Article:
Fourth-grade homeroom teacher Olivia Poirier is helping students learn and grow, academically and emotionally, by designing lessons that match their interests and tapping into their empathetic nature.
A native of the San Francisco Bay Area, Olivia studied elementary education at the University of Boulder, Colorado, and began her career as a teaching assistant and literacy paraeducator in the Boulder Valley School District. She taught for a year at the International School of Denver before relocating to Seattle, where she spent three years as a Montessori teacher in Seattle Public Schools. In Seattle, she first taught a fourth-fifth grade combo, and then a first-second-third grade combo. She joined the Catlin Gabel community as a fourth grade homeroom teacher in fall 2021. The following are excerpts from an interview with Olivia in October 2021.
Working with younger grades in the past, I was passionate about teaching children how to read. As I started working with older kids, fourth and fifth graders, I realized that they were now reading to learn rather than learning to read. I support that by giving them texts that they are not only interested in, but that have characters and scenarios they relate to, as well as scenarios, characters, and settings that are nothing like their lives here.
I’m constantly trying to figure out what students are curious about in their own lives and bring it into the concepts that they need to learn to make the jump to the next grade level. A lot of that is knowing your students, spending a lot of time in the beginning of the year developing personal relationships so you know what they care about, and have a solid cache of facts and interests about each kid that you apply. For example, if we’re talking in science about velocity or calculating speed, and I have a kid who’s really interested in skateboarding or mountain biking, I might ask them to calculate what happens when you go up a ramp. I’m trying to take the necessary and fuel it with their own interests.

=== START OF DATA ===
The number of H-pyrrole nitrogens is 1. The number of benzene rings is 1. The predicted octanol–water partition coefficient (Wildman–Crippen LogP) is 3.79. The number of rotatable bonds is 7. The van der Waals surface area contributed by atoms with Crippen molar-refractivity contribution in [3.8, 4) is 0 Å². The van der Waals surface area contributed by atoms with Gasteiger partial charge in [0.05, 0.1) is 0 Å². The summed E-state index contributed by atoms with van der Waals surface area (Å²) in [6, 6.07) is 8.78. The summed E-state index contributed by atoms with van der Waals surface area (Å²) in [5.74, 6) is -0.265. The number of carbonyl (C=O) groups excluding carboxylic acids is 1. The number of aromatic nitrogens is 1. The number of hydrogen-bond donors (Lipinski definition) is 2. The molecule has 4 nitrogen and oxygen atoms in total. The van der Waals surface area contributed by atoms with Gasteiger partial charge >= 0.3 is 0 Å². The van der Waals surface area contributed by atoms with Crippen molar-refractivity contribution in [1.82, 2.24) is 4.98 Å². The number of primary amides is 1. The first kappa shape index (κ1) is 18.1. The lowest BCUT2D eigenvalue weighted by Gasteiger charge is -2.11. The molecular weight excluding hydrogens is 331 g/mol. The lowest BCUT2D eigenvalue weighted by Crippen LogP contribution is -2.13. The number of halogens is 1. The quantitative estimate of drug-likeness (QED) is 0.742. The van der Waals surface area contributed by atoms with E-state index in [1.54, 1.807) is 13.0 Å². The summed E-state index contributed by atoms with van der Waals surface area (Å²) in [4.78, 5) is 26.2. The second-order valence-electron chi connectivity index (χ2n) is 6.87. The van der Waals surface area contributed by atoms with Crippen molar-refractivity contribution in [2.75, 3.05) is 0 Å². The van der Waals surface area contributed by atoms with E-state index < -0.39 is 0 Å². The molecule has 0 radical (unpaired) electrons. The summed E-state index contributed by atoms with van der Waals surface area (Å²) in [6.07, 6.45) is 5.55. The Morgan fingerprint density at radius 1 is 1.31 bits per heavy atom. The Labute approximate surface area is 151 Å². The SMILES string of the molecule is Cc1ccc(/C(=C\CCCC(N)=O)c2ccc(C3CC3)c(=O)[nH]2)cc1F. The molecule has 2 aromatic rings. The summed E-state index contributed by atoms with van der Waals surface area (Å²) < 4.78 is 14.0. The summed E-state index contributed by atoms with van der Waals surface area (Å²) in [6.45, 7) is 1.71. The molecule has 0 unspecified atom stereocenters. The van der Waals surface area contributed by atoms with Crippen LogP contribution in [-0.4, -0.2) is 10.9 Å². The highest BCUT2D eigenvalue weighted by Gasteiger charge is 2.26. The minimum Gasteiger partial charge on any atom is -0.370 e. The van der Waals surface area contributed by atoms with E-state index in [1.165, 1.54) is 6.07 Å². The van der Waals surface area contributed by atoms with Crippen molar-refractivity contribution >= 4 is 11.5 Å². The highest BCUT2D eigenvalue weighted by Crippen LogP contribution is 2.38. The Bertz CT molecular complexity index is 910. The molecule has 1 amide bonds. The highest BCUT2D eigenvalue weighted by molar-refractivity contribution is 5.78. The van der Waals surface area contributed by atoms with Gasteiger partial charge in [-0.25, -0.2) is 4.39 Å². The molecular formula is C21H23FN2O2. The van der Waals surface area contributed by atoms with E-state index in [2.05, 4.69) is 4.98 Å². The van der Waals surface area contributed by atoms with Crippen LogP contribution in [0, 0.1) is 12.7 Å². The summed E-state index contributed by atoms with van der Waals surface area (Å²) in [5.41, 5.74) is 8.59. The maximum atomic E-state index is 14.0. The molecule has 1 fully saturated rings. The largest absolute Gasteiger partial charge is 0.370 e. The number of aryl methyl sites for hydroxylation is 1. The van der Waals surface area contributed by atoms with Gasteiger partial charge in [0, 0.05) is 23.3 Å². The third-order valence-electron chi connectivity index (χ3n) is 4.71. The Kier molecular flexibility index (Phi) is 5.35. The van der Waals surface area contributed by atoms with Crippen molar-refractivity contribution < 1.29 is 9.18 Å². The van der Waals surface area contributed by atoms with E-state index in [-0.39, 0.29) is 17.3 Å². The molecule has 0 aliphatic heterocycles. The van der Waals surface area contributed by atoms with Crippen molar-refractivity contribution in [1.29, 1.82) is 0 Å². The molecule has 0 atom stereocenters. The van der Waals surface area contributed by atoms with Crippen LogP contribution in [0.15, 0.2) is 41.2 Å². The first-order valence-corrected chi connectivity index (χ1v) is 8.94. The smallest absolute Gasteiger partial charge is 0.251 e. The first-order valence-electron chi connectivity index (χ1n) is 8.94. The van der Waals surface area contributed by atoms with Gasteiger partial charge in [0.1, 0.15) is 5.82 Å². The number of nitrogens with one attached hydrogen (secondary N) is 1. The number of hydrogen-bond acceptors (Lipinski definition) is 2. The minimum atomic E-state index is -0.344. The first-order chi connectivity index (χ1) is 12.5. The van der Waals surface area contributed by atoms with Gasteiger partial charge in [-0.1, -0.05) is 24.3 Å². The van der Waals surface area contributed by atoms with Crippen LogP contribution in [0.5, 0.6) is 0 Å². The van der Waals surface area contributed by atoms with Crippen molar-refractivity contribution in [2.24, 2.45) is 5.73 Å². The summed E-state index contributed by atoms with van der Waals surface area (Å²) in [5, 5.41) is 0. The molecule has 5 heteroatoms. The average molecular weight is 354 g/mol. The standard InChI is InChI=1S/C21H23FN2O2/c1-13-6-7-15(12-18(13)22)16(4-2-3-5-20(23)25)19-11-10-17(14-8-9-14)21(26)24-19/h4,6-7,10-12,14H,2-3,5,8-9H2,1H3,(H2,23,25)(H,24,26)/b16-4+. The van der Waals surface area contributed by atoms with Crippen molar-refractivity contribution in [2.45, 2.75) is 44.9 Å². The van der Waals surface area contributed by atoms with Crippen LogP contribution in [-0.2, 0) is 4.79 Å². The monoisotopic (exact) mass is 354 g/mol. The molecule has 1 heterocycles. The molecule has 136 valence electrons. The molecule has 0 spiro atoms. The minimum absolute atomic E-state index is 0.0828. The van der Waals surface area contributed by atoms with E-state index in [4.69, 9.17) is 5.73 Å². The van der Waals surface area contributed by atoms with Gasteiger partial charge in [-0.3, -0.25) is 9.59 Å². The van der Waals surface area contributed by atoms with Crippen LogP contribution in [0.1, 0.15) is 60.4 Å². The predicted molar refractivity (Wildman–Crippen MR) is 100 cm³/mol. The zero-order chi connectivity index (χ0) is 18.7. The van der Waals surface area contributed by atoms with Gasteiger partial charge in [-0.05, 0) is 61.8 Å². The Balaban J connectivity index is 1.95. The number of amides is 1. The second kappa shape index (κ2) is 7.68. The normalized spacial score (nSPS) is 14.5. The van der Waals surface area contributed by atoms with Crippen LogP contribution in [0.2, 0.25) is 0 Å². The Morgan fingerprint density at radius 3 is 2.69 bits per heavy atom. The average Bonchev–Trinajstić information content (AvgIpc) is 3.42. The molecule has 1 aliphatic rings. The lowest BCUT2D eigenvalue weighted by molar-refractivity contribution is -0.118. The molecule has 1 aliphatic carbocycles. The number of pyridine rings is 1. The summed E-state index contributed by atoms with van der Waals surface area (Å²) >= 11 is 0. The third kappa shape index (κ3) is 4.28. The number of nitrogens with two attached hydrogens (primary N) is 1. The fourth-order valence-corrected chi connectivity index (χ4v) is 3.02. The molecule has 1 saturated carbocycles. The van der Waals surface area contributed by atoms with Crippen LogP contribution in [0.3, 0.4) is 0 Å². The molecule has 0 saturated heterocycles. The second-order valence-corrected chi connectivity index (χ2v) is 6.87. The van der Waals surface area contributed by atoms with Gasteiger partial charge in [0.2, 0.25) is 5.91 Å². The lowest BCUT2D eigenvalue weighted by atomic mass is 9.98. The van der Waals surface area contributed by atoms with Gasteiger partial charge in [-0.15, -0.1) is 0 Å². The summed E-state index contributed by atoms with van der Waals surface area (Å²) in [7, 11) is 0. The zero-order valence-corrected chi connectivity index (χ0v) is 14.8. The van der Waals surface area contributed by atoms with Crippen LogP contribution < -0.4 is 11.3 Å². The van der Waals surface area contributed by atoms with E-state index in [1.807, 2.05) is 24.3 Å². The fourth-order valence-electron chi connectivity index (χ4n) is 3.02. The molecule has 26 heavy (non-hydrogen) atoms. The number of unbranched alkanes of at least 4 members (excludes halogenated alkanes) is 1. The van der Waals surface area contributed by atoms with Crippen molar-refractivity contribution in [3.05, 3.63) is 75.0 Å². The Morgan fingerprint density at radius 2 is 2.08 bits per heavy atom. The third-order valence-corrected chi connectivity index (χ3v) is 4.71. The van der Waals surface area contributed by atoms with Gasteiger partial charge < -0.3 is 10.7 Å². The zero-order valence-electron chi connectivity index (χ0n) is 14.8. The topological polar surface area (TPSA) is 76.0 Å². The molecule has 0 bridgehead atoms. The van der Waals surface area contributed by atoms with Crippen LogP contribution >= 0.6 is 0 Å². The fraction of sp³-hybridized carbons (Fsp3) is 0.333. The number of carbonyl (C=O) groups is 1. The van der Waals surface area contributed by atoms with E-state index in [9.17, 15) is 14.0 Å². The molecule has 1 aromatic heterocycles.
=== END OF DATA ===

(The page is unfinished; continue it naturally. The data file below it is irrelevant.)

In fourth and fifth grade, students can express themselves with more intention, particularly around issues of social justice. Sometimes it starts through a conversation, maybe a conversation with a friend. Or it may start when they’re talking about their identities during SMASH Time, where they’re self-identifying what they care about. And sometimes it comes from exposing them to current events in the world, such as listening to kids’ news podcasts. One of the episodes we listened to was about book bans in Pennsylvania, and why certain books were banned. We wondered, What do the people who make those decisions look like compared to the characters in the books? Why do you think they might’ve been banned? What’s been happening in the world that might’ve triggered that response? And then having them form their own opinions. You kind of light that little spark. And, at this age, most of them are going to get a little fired up.
They’re starting to really develop their empathy. That’s one of the biggest pieces for fourth and fifth: Being able to put themselves in another person’s shoes, and then taking a step back and reflecting on their own actions and choices and other people’s choices to have a better understanding of why people do things that they do. They can read into actions and experiences and develop empathy in a way that I think younger children have a tougher time with. And they can identify their own emotions—they can describe a feeling. Rather than just saying, I feel sad today, they can say, I feel lonely, I feel embarrassed, and so on.
So we’re meeting them where they’re ready, tapping into their empathy or encouraging it. We’re helping them develop that. And it’s a good thing—it’s part of growing up.